By: Mark Malek
One of the intellectual property laws that I normally follow is Patently-O which is written by Professor Dennis Crouch. Professor Crouch routinely posts very informative articles on the state of patent law and how it is continuously changing. I woke up today to read his most recent post regarding the number of utility patents that were issued in the United States in 2013. It was truly astounding to me. There were 277,861 patents issued in 2013.
I was very pleased that many of them were granted to clients of Widerman & Malek, but even more pleased that the several different programs that were put in place at the U.S. Patent Office seem to be working. I do not mean to suggest that issued patents is an indication of a patent system that is working. More specifically, there is truly nothing wrong with a patent application that is rejected because an Examiner has found relevant prior art. Over the past several years, however, I found that the U.S. Patent Office has put several programs in place to encourage Examiners and Applicants to work together to find the appropriate level of patent protection. One of these programs that I am a big fan of is the After Final Consideration Program. This program has saved clients a great deal of time and money in working with an Examiner after a Final Office Action has been issued to try to place the application in condition for allowance.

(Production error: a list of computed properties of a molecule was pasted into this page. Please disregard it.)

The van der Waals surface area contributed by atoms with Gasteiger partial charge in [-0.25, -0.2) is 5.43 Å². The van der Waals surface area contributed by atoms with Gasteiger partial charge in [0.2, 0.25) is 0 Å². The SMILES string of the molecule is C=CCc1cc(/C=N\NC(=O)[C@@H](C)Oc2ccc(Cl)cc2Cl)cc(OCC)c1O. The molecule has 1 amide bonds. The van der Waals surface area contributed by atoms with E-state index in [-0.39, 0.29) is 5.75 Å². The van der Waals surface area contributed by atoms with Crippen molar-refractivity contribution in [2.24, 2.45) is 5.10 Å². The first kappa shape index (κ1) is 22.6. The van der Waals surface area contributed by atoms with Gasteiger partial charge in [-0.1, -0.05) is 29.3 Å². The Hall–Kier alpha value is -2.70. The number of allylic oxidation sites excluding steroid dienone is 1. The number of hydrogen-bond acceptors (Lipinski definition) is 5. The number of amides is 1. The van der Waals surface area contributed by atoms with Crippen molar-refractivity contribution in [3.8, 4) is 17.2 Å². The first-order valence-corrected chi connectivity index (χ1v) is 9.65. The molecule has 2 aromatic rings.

Professor Crouch provided the following graphic in his article to illustrate the trend of patent allowances.
It is clear that patent allowances are on the rise. 2013 marked the fourth consecutive year that a record was hit in the number of patent allowances. This was just a quick post to thank Professor Crouch for the information and to inform everyone of the trend.
If you have more questions about any of the programs put in place at the U.S. Patent Office that might be the explanation for this trend, please feel free to contact me. You can also follow me on Twitter, LinkedIn and Facebook for even more information.